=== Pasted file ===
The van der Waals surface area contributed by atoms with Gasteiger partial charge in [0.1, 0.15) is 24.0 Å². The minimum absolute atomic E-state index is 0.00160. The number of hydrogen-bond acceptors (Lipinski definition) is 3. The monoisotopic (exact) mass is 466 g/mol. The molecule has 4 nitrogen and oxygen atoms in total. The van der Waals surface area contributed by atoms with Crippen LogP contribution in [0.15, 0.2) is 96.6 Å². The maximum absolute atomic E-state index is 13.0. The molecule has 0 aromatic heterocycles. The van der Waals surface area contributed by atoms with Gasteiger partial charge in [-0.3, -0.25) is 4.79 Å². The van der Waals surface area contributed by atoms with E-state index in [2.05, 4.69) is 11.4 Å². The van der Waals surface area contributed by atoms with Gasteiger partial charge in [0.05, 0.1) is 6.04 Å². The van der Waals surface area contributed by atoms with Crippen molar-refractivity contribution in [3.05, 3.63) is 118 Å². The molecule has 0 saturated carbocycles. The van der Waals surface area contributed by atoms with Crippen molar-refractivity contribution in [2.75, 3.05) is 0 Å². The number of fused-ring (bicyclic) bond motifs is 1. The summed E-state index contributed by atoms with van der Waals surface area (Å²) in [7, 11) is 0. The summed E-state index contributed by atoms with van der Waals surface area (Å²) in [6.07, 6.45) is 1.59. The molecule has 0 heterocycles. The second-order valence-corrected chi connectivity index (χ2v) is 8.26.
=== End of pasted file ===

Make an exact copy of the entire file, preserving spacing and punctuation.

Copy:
The van der Waals surface area contributed by atoms with Gasteiger partial charge in [0.1, 0.15) is 24.0 Å². The minimum absolute atomic E-state index is 0.00160. The number of hydrogen-bond acceptors (Lipinski definition) is 3. The monoisotopic (exact) mass is 466 g/mol. The molecule has 4 nitrogen and oxygen atoms in total. The van der Waals surface area contributed by atoms with Crippen LogP contribution in [0.15, 0.2) is 96.6 Å². The maximum absolute atomic E-state index is 13.0. The molecule has 0 aromatic heterocycles. The van der Waals surface area contributed by atoms with Gasteiger partial charge in [-0.3, -0.25) is 4.79 Å². The van der Waals surface area contributed by atoms with E-state index in [2.05, 4.69) is 11.4 Å². The van der Waals surface area contributed by atoms with Gasteiger partial charge in [0.05, 0.1) is 6.04 Å². The van der Waals surface area contributed by atoms with Crippen molar-refractivity contribution in [3.05, 3.63) is 118 Å². The molecule has 0 saturated carbocycles. The van der Waals surface area contributed by atoms with Crippen molar-refractivity contribution in [2.75, 3.05) is 0 Å². The number of fused-ring (bicyclic) bond motifs is 1. The summed E-state index contributed by atoms with van der Waals surface area (Å²) in [7, 11) is 0. The summed E-state index contributed by atoms with van der Waals surface area (Å²) in [6.07, 6.45) is 1.59. The molecule has 0 heterocycles. The second-order valence-corrected chi connectivity index (χ2v) is 8.26.